Correctness of Belief Propagation in Bayesian Networks with Loops 

Bayesian networks represent statistical dependencies of variables by a
graph. For example, in the figure, the "y" variables may be image
values, and the "x" variables may be quantities to estimate by
computer vision. Bayesian networks are used in many machine learning
applications. Local "belief propagation" rules are guaranteed perform
inference correctly in networks without loops. Recently, researchers
have found good performance of "loopy belief propagation"using these
same rules on graphs with loops.
We provide theoretical understanding of this good performance. We show that belief propagation converges to the correct posterior means for Gaussian random variables. We show that the convergence points of a related algorithm are at least local maxima of the posterior probability. These results motivate using the powerful belief propagation algorithm in a broader class of networks. 

Background and objectives: Problems involving probabilistic belief propagation arise in a wide variety of applications, including error correcting codes, speech recognition and medical diagnosis. Typically, a probability distribution is assumed over a set of variables and the task is to infer the values of the unobserved variables given the observed ones. If the graph is singly connected (i.e. there is only one path between any two given nodes) then there exist efficient local messagepassing schemes to calculate the posterior probability of an unobserved variable given the observed variables. Pearl (1988) derived such a scheme for singly connected Bayesian networks and showed that this ``belief propagation'' algorithm is guaranteed to converge to the correct posterior probabilities (or ``beliefs''). However, as Pearl noted, the same algorithm will not give the correct beliefs for multiply connected networks: Technical discussion:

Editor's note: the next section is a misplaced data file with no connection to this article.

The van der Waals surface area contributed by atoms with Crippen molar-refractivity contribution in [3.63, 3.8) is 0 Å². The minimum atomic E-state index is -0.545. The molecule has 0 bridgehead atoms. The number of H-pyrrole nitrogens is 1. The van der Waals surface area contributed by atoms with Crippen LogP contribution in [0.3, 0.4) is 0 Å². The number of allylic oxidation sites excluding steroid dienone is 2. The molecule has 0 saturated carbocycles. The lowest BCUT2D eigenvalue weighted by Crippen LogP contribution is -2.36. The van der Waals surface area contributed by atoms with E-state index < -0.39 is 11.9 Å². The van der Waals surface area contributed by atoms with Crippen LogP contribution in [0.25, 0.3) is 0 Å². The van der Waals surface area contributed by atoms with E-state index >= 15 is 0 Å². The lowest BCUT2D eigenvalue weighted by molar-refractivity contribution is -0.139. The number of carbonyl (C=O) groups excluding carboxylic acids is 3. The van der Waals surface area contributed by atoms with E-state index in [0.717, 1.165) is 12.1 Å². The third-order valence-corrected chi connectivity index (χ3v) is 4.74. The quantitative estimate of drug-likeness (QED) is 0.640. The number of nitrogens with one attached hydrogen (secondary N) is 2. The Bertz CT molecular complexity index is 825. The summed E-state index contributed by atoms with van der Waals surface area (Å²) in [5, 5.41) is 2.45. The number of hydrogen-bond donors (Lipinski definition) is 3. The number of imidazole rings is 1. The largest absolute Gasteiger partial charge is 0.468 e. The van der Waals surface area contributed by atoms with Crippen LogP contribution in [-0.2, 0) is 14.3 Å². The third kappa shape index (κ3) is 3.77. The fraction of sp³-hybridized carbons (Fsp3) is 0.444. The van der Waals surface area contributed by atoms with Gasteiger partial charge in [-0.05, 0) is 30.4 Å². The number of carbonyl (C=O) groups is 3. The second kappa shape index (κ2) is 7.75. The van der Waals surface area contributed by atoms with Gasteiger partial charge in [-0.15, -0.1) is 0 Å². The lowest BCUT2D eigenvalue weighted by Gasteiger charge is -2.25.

In this work we analyze belief propagation in graphs of arbitrary
topology but focus primarily on nodes that describe jointly Gaussian
random variables. We give an exact formula that relates the correct
marginal posterior probabilities with the ones calculated using loopy
belief propagation. We show that if belief propagation converges then
it will give the correct posterior means for all graph topologies, not
just networks with a single loop. The covariance estimates will
generally be incorrect but we present a relationship between the error
in the covariance estimates and the convergence speed. For Gaussian or
nonGaussian variables, we show that the "maxproduct" algorithm,
which calculates the MAP estimate in singly connected networks, only
converges to points that are at least local maxima of the posterior
probability of loopy networks. This motivates using this powerful
algorithm in a broader class of networks.